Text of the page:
Reality star Louise Thompson warned over social media ad posts
The Made in Chelsea star apologised for failing to mark a promotion for beauty brand Vanity Planet as an ad.
Made In Chelsea star Louise Thompson has apologised after receiving a warning for failing to identify an Instagram story promoting a beauty brand as an ad.
The story on the reality star’s Instagram page on May 3 included a video of her showing a brush product with the on-screen caption: “Obsessed with my glowspin! Swipe up for $100 off using my code ‘louiseglow Swipe up awesome @vanityplanetstore”.
The Advertising Standards Authority (ASA) received a complaint that the post was not obviously identifiable as an ad.
Vanity Planet said it was not the intention to violate any advertising rules, adding that the firm had now reworded contracts to state that influencers should ensure they met UK advertising standards.
Thompson said she had been paid a fee to promote Vanity Planet, but said there was no explicit obligation required by Vanity Planet to include “#ad” or any other qualifier to the story post.
She said she was unaware of the need to add “#ad” to her story posts as she considered that her audience would have been aware that she would be receiving a benefit in exchange for the post – given the inclusion of the promotion code.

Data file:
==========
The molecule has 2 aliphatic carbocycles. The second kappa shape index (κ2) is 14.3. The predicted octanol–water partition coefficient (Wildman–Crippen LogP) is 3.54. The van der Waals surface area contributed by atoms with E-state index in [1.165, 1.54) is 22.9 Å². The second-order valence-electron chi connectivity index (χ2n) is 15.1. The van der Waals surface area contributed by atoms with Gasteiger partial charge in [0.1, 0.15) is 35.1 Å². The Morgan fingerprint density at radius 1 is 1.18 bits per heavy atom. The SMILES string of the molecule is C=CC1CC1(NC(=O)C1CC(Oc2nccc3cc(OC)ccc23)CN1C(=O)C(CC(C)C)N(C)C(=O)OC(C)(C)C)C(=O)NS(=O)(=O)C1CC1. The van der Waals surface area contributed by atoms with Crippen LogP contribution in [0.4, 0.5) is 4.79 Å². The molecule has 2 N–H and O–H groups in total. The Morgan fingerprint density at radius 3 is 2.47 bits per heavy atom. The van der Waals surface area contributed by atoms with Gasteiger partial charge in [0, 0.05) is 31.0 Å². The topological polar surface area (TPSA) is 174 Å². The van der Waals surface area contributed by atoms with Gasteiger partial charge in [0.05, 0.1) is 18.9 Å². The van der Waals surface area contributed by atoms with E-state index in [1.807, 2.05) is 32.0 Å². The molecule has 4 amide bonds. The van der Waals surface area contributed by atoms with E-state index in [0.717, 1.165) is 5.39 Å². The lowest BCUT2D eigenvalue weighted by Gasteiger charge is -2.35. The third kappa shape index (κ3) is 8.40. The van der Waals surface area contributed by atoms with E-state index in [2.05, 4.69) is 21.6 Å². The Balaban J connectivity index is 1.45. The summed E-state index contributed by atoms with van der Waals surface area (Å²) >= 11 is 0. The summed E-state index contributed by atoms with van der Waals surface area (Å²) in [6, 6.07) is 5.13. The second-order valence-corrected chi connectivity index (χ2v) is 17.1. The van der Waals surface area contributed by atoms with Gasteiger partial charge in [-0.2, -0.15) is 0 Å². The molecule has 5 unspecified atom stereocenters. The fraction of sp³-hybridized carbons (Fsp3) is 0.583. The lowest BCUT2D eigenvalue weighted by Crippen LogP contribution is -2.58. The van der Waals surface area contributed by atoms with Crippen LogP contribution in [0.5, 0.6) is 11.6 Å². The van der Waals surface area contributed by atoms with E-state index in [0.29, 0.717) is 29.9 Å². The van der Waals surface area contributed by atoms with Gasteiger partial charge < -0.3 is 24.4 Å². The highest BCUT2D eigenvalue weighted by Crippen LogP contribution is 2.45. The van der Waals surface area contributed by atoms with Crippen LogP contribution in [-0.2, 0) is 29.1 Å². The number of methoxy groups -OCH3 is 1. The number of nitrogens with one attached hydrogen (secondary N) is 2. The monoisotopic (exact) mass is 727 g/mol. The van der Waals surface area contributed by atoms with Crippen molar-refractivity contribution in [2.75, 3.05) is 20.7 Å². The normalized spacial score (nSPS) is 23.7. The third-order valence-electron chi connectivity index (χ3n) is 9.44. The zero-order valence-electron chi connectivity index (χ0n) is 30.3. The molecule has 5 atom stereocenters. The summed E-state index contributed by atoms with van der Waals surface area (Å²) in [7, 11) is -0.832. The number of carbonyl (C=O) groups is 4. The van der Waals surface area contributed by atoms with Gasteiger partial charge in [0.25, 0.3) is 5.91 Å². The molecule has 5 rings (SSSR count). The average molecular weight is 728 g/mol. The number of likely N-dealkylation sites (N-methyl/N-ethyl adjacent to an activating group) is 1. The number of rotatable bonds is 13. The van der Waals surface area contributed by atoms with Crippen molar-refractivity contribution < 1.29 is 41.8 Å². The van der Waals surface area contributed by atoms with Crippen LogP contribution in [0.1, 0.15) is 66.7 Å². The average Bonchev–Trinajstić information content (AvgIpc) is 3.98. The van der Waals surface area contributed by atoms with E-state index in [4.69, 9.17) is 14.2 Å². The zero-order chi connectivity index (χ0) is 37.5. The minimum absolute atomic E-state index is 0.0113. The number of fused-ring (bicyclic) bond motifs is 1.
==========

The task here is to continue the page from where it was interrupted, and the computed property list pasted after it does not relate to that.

She apologised for the omission and said that in the future she would ensure that her posts on Instagram stories were appropriately labelled.
The ASA said both Louise Thompson and Vanity Planet were jointly responsible for ensuring that the promotion complied with advertising rules.
The ASA said: “While the post contained some elements that indicated there might be a commercial relationship between Louise Thompson and Vanity Planet, we considered that the content and context of the post did not make clear that it was advertising as opposed to, for example, genuinely independent editorial content or sponsored editorial content.
“Therefore, in the absence of a clear identifier such as ‘#ad’, we concluded that the post was not obviously identifiable as a marketing communication and that it breached the Code.”
The ASA added: “We told Vanity Planet and Louise Thompson to ensure that in the future their ads and affiliate posts were obviously identifiable as marketing communications, for example, by including a clear identifier such as ‘#ad’.”